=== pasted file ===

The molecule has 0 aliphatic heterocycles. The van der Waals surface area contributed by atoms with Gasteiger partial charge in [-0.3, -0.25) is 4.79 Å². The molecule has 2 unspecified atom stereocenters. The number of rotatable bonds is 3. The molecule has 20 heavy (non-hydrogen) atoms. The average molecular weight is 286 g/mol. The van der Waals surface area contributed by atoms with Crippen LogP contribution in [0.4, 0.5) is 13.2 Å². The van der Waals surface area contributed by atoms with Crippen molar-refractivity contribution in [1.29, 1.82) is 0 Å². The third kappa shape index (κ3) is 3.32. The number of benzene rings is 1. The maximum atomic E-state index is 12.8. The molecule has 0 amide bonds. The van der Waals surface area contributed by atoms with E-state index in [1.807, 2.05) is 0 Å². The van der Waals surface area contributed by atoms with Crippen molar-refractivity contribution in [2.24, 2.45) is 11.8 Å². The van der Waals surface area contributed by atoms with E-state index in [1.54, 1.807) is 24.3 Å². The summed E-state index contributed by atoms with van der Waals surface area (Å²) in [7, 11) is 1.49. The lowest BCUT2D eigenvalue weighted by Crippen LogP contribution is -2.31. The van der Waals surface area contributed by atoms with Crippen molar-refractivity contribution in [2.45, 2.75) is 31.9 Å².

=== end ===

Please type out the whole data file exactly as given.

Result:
The molecule has 0 aliphatic heterocycles. The van der Waals surface area contributed by atoms with Gasteiger partial charge in [-0.3, -0.25) is 4.79 Å². The molecule has 2 unspecified atom stereocenters. The number of rotatable bonds is 3. The molecule has 20 heavy (non-hydrogen) atoms. The average molecular weight is 286 g/mol. The van der Waals surface area contributed by atoms with Crippen LogP contribution in [0.4, 0.5) is 13.2 Å². The van der Waals surface area contributed by atoms with Crippen molar-refractivity contribution in [1.29, 1.82) is 0 Å². The third kappa shape index (κ3) is 3.32. The number of benzene rings is 1. The maximum atomic E-state index is 12.8. The molecule has 0 amide bonds. The van der Waals surface area contributed by atoms with E-state index in [1.807, 2.05) is 0 Å². The van der Waals surface area contributed by atoms with Crippen molar-refractivity contribution in [2.24, 2.45) is 11.8 Å². The van der Waals surface area contributed by atoms with E-state index in [1.54, 1.807) is 24.3 Å². The summed E-state index contributed by atoms with van der Waals surface area (Å²) in [7, 11) is 1.49. The lowest BCUT2D eigenvalue weighted by Crippen LogP contribution is -2.31. The van der Waals surface area contributed by atoms with Crippen molar-refractivity contribution in [2.45, 2.75) is 31.9 Å².